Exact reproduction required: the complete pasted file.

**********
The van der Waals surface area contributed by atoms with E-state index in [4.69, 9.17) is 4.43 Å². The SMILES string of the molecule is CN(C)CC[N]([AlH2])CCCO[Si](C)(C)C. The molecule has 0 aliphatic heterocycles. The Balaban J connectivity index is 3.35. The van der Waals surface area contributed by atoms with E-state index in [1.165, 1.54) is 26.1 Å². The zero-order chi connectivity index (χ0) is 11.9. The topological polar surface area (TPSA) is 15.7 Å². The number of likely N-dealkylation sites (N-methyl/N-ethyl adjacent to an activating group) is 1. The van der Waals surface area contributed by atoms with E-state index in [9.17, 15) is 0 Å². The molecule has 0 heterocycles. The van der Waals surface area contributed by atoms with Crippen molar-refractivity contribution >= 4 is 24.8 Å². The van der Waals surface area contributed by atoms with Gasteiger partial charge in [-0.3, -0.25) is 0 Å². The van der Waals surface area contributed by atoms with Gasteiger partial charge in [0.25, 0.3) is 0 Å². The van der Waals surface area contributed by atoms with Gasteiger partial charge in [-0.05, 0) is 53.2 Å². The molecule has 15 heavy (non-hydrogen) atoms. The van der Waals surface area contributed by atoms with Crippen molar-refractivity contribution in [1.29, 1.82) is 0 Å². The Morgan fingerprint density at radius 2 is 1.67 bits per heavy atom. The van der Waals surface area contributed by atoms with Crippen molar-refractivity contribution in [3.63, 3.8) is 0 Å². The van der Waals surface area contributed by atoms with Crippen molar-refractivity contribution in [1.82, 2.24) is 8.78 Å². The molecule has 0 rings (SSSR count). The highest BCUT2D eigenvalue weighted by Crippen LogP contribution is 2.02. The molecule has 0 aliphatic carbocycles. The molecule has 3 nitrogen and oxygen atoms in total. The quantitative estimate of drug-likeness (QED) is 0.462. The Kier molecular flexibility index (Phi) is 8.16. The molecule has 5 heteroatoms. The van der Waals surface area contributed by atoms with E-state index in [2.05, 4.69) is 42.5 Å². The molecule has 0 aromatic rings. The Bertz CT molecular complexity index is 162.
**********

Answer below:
The van der Waals surface area contributed by atoms with E-state index in [4.69, 9.17) is 4.43 Å². The SMILES string of the molecule is CN(C)CC[N]([AlH2])CCCO[Si](C)(C)C. The molecule has 0 aliphatic heterocycles. The Balaban J connectivity index is 3.35. The van der Waals surface area contributed by atoms with E-state index in [1.165, 1.54) is 26.1 Å². The zero-order chi connectivity index (χ0) is 11.9. The topological polar surface area (TPSA) is 15.7 Å². The number of likely N-dealkylation sites (N-methyl/N-ethyl adjacent to an activating group) is 1. The van der Waals surface area contributed by atoms with E-state index in [9.17, 15) is 0 Å². The molecule has 0 heterocycles. The van der Waals surface area contributed by atoms with Crippen molar-refractivity contribution >= 4 is 24.8 Å². The van der Waals surface area contributed by atoms with Gasteiger partial charge in [-0.3, -0.25) is 0 Å². The van der Waals surface area contributed by atoms with Gasteiger partial charge in [0.25, 0.3) is 0 Å². The van der Waals surface area contributed by atoms with Gasteiger partial charge in [-0.05, 0) is 53.2 Å². The molecule has 15 heavy (non-hydrogen) atoms. The van der Waals surface area contributed by atoms with Crippen molar-refractivity contribution in [1.29, 1.82) is 0 Å². The Morgan fingerprint density at radius 2 is 1.67 bits per heavy atom. The van der Waals surface area contributed by atoms with Crippen molar-refractivity contribution in [3.63, 3.8) is 0 Å². The van der Waals surface area contributed by atoms with Crippen molar-refractivity contribution in [1.82, 2.24) is 8.78 Å². The molecule has 0 rings (SSSR count). The highest BCUT2D eigenvalue weighted by Crippen LogP contribution is 2.02. The molecule has 0 aliphatic carbocycles. The molecule has 3 nitrogen and oxygen atoms in total. The quantitative estimate of drug-likeness (QED) is 0.462. The Kier molecular flexibility index (Phi) is 8.16. The molecule has 5 heteroatoms. The van der Waals surface area contributed by atoms with E-state index in [2.05, 4.69) is 42.5 Å². The molecule has 0 aromatic rings. The Bertz CT molecular complexity index is 162.